‘Deep learning’ provides insights into cosmological structure formation
How can machine learning methods help us understand our tangled cosmic web? A new study presents a ‘deep learning’ framework to shed light onto the physics of the formation of dark matter halos. The results show that spherical averages over the initial conditions of the Universe carry the most relevant information about the final mass of halos.
All cosmic structures in the Universe were seeded by tiny fluctuations in the density of matter in the early Universe. Due to gravitation, these small perturbations grow over cosmic time into extended halos of dark matter, connected by walls and filaments and surrounded by empty voids. Normal matter follows this dark matter distribution, so that large-scale observations of our Universe show that galaxies and galaxy clusters form a “cosmic web”. While the non-linear evolution of matter can be computed using cosmological simulations, a theoretical understanding of this complex process remains elusive.
In our study, we use a deep learning framework to learn more about the non-linear relationship between the initial conditions and the final dark matter halos in cosmological simulations (Fig. 1). With this framework, we want to improve our physical understanding of how non-linear, late-time cosmic structures emerge from the linear initial conditions. As it turns out, the major barrier to realising this goal is understanding and explaining how and why complex deep learning algorithms reach particular decisions — in most applications, they have effectively acted as “black boxes”. In our case, we wish to understand which features of the initial conditions are extracted by the algorithm to make its final predictions.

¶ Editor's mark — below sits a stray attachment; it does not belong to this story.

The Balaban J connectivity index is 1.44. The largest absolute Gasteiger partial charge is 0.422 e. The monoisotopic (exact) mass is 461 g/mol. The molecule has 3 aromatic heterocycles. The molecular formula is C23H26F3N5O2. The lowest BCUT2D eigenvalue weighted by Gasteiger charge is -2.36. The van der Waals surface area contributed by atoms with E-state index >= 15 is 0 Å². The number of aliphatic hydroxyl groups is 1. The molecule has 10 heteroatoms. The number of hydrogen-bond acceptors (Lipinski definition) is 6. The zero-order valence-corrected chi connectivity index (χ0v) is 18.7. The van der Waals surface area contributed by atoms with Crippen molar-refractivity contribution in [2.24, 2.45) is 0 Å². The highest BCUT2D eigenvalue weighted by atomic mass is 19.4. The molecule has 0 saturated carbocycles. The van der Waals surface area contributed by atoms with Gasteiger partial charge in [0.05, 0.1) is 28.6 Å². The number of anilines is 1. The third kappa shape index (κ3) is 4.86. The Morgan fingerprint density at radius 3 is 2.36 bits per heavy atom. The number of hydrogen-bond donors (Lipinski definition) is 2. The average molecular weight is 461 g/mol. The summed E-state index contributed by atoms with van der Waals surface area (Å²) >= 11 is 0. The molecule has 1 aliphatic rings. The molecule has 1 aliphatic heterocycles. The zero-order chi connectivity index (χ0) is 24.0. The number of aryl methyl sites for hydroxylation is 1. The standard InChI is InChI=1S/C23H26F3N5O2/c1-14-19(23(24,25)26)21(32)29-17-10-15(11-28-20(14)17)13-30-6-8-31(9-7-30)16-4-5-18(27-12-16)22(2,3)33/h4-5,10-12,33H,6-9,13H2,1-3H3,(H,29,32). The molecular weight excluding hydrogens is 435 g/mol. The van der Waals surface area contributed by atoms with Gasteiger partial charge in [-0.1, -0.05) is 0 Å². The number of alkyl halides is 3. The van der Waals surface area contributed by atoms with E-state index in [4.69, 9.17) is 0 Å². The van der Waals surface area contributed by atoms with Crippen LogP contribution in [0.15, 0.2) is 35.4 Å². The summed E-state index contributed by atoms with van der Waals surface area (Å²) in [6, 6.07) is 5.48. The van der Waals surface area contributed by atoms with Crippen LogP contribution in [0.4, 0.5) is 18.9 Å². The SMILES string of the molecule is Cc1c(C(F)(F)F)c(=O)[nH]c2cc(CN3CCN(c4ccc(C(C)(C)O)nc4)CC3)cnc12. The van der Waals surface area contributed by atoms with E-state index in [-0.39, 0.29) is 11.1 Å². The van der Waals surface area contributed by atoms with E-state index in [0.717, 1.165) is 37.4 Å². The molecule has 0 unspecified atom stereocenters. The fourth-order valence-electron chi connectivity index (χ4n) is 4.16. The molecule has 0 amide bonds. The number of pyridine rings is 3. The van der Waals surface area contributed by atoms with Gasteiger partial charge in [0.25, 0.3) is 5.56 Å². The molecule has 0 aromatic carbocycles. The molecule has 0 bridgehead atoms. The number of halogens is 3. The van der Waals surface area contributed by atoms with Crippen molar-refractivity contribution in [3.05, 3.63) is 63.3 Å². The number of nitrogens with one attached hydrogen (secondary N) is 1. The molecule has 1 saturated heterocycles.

Our three-dimensional convolutional neural network (CNN) is trained on the non-linear relationship between the initial density field and the final mass of dark matter halos in cosmological simulations. The CNN consists of six layers, where features are extracted across the layers in a hierarchical fashion (from low-level, local features in the initial layers to high-level, more abstract ones in subsequent layers). Two fully-connected layers then combine the features to return the final prediction. By training the network across many examples of mapping initial conditions to halo masses, the model learns to identify those aspects of the initial density field, which impact the final mass of the resulting halos.
The crucial step now is to generate a physical interpretation of the mapping learnt by the machine learning tool: we remove part of the input information, re-train the model and measure the resulting change in the model's performance. This simple and effective technique reveals, which parts of the input influence the model's output.
We remove anisotropic information about the initial density field and re-train the CNN (Fig. 2). The two models, one trained on the raw density inputs and the other on the averaged-density inputs, return consistent predictions; the performance of the CNN does not degrade if we remove anisotropic information about the density. Therefore, the features learnt by the CNN are equivalent to spherical averages over the initial density field. This means that anisotropic properties of the initial density field carry no relevant information for establishing the final mass of dark matter halos.
This fact leads to a re-evaluation of our existing interpretations of gravitational collapse, based on analytic approximations of structure formation. For decades, the interpretation from analytic models has been that accounting for anisotropic properties of the early-Universe, such as external tidal shear effects, yields an improved halo collapse model compared to one based on isotropic properties alone. Instead, we show the contrary: anisotropic properties of the initial density field do not play a relevant role in establishing final halo masses. A crucial test of robustness of our framework was to demonstrate that the deep learning model can effectively extract spatially-local features on all scales and yield robust halo mass predictions that match expectations for a simpler test-case scenario.
Our work shows that interpretable deep learning frameworks can provide a powerful tool for extracting insights into cosmological structure formation. Developing toolkits for deep learning interpretability is of great interest also to the broader science community, as only by understanding how machine learning models reach their predictions can scientists trust AI tools in scientific applications.